Spinal aBMD only explains 50–80% of vertebral strength, and the application of aBMD measurements in isolation cannot accurately identify individuals who are likely to eventually experience bone fracture, due to the low sensitivity of the test. For appropriate treatment intervention, a more sensitive test of bone strength is needed. Such a test should include not only bone mineral density, but also bone quality. Quantitative computed tomography-based finite element methods (QCT/FEM) may allow structural analyses taking these factors into consideration to accurately predict bone strength (PBS). To date, however, basic data have not been reported regarding the prediction of bone strength by QCT/FEM with reference to age in a normal population. The purpose of this study was thus to create a database on PBS in a normal population as a preliminary trial. With these data, parameters that affect PBS were also analyzed.
Participants in this study comprised individuals who participated in a health checkup program with CT at our hospital in 2009. Participants included 217 men and 120 women (age range, 40–89 years). Exclusion criteria were provided. Scan data of the second lumber vertebra (L2) were isolated and taken from overall CT data for each participant obtained with simultaneous scans of a calibration phantom containing hydroxyapatite rods. A FE model was constructed from the isolated data using Mechanical Finder software. For each of the FE models, A uniaxial compressive load with a uniform distribution and uniform load increment was applied. For each participant, height and weight were measured, BMI was calculated. Simple linear regression analysis was used to estimate correlations between age and PBS as analyzed by QCT/FEM. Changes in PBS with age were also evaluated by grouping participants into 5-year age brackets. One-way analysis of variance was used to compare average PBS for participants in each age range. Mean PBS in the 40–44 year age range was taken as the young adult mean (YAM). The ratio of mean PBS in each age group to YAM was calculated as a percentage. A multivariate statistical technique was used to determine how PBS was affected by age, height, weight, and BMI.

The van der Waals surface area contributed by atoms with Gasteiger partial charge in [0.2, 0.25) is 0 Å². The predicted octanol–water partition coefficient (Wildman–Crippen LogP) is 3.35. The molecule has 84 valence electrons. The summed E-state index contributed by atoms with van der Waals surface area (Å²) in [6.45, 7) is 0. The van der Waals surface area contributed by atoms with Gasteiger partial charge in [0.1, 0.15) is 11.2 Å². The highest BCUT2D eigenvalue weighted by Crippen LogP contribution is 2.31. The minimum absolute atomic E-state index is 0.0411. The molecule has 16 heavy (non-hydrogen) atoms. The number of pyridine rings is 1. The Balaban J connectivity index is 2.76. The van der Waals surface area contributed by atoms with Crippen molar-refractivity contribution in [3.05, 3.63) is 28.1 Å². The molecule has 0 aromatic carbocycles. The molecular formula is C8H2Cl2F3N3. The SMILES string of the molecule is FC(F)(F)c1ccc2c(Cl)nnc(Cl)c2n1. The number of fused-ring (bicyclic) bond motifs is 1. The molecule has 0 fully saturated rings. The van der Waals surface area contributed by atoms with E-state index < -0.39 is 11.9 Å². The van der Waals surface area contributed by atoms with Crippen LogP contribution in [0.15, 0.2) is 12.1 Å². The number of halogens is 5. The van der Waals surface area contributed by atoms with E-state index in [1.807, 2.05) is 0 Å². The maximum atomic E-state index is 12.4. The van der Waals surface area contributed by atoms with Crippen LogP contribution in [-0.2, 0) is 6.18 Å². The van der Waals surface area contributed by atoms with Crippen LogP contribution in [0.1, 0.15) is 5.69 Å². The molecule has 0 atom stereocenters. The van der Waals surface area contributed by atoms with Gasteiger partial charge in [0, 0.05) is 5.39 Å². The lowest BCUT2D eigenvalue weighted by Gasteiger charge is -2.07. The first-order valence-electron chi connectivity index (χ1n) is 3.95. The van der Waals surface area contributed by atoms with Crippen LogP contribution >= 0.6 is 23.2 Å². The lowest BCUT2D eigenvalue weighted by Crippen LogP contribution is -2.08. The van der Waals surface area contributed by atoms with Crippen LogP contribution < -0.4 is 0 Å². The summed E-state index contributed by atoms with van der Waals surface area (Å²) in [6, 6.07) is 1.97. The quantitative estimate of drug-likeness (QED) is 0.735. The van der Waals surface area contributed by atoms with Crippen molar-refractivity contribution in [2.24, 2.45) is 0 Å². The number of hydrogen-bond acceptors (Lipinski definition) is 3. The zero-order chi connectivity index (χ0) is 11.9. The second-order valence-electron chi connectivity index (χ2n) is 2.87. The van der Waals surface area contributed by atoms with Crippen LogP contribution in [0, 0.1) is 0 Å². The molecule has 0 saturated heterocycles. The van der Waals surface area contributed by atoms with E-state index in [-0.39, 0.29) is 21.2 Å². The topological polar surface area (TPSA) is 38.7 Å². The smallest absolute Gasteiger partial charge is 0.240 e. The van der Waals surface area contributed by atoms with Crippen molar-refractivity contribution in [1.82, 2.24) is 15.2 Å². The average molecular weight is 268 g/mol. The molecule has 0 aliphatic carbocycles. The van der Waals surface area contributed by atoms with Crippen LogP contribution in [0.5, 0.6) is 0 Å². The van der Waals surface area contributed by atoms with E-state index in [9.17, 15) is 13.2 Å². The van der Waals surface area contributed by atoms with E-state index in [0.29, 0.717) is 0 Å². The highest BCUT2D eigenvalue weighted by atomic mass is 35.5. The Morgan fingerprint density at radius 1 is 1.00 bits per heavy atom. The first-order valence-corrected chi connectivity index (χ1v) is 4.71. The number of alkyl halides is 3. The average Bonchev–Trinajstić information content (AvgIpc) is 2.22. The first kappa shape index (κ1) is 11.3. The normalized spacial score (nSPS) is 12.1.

Mean PBS was lower in women than in men for all age ranges. PBS in men and women significantly decreased with age. Simple linear regression between age and PBS showed the annual rate of decline in PBS was 55 N/year in men and 164 N/year in women. Mean PBS in the 75–79 year age range was 77% of YAM in men and in women, that in the 70–79 year age range was 47% of YAM. PBS was strongly dependent on age, while physical status had less effect.